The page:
Posted by Wayne Barry | Filed under Learning
It’s Week 1 of the Learning Challenge (LC) and I have set aside 30 minutes to practice the art of knotcraft. The first website I went to was “Knots: How to Tie Knots“; I was not impressed with the rather short but pedestrian instructions with the naff looking illustrations – if I was having trouble understanding how to tie easy knots, what was it going to be like with the more complex ones?
The next website, “Ropers Knot Page“, has slightly longer, but equally, pedestrian instructions with rather confusing looking illustrations that don’t do anything to enlighten me as to what I am suppose to be doing. I am beginning to wonder if I have chosen an appropriate learning challenge – certainly the free resources I am using are not explaining themselves very well.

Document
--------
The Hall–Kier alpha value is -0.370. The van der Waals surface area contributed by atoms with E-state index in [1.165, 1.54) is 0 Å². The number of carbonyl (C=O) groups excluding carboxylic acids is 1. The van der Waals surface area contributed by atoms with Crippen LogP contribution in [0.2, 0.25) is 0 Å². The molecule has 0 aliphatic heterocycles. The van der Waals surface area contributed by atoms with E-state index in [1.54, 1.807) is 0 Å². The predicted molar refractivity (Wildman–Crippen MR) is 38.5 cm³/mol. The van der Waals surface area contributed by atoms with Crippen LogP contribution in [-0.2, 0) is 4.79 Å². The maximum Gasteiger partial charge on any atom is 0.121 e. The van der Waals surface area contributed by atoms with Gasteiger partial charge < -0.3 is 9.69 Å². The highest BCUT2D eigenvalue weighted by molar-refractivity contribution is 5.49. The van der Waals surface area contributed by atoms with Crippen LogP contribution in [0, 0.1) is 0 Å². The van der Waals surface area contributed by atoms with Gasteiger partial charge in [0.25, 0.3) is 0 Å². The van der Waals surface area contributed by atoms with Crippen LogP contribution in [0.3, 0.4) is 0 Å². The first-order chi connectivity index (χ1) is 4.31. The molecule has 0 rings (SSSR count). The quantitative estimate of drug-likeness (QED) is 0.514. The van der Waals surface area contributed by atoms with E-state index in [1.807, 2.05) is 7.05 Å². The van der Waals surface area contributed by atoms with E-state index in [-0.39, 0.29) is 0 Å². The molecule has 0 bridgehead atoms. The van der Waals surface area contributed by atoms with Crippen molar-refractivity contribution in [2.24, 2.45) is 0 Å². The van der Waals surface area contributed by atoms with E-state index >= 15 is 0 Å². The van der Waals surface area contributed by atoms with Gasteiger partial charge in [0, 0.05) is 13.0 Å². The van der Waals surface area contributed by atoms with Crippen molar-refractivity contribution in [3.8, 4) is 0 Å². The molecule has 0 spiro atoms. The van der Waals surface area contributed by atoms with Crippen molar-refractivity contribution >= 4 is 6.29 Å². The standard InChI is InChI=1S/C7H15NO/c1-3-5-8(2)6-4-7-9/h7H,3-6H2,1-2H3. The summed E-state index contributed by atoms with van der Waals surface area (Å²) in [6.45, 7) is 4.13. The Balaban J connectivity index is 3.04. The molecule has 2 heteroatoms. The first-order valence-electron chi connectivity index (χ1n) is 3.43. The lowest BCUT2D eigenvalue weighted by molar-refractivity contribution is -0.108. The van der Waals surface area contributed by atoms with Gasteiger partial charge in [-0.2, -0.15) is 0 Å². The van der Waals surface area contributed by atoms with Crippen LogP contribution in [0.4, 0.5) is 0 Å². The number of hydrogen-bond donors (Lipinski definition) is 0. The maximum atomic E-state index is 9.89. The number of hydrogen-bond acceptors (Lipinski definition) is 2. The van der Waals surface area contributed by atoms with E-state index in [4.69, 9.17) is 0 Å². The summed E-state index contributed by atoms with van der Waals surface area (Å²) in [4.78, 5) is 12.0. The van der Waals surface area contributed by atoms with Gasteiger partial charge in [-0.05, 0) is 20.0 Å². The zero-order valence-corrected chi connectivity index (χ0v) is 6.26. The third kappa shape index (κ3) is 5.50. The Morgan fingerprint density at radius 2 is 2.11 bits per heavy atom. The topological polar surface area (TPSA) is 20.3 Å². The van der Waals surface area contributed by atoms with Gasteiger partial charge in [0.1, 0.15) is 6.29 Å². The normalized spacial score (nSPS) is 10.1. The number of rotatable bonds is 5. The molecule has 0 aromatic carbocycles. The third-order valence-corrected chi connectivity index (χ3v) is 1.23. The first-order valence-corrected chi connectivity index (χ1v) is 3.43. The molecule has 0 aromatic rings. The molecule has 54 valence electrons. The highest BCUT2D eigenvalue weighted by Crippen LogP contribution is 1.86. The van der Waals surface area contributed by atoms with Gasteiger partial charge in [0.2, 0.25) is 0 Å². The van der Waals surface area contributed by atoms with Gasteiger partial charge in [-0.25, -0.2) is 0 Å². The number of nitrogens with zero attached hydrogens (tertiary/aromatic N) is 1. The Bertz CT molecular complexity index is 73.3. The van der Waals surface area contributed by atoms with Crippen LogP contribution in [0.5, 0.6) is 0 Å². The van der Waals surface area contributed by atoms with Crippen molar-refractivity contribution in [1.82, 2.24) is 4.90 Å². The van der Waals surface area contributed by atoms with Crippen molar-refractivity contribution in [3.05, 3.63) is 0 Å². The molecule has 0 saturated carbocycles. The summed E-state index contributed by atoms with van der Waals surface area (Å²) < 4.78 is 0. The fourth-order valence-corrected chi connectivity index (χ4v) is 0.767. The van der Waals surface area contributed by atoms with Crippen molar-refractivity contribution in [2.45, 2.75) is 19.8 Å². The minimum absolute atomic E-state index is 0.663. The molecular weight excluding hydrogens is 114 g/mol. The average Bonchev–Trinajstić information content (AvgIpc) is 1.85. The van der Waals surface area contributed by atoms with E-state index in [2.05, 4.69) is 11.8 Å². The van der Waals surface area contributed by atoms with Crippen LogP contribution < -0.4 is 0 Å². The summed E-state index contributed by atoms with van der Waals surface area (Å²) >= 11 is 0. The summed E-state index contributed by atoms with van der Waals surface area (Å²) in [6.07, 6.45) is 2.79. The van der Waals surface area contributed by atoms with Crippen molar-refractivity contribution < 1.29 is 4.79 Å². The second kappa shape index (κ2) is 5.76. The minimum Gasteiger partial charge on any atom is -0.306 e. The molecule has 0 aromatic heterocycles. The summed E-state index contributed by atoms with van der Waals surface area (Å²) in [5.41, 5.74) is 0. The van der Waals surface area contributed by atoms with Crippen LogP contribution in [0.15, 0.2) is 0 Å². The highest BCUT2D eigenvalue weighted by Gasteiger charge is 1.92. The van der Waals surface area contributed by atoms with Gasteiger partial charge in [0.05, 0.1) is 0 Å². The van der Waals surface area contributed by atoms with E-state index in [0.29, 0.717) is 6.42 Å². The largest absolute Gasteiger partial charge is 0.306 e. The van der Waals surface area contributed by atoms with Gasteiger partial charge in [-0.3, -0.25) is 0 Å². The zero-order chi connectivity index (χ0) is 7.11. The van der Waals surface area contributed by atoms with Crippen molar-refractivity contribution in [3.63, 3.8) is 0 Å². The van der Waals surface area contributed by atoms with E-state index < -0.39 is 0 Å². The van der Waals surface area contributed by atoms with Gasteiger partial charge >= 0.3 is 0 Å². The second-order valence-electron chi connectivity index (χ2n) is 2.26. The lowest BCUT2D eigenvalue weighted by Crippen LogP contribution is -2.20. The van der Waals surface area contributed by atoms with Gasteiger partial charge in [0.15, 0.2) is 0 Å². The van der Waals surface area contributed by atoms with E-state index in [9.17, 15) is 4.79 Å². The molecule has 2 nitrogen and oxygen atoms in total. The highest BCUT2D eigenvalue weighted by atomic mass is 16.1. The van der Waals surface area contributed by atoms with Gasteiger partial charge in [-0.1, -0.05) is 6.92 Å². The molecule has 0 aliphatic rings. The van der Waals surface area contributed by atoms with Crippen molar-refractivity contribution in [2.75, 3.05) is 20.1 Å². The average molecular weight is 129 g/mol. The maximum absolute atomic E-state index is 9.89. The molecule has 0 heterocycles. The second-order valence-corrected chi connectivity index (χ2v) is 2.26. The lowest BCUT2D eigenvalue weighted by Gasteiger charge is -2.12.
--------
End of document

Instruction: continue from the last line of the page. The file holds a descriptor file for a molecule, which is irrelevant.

My next resource, “I Will Knot“, is something of a revelation to me. It uses a mixture of short, sharp videos and short, but still, pedestrian instructions. But it is the videos that work for me. When it comes to something that involves a motor skill, I am someone who likes to be shown so that I can mimic and keep practicing that skill. In that sense I could be considered as a kinesthetic learner.
This also suggests to me that if you want someone to learn something online, the materials / resources you create will be dependent upon the task / skills / knowledge / information that you wish to convey to your students.
So, do you use drawings, photographs, videos, audio recordings or text to put across something that needs to be learnt? Should this resource be passive or interactive? Can the learner work in isolation or does this require a collaborative / community dimension?
Interesting questions indeed!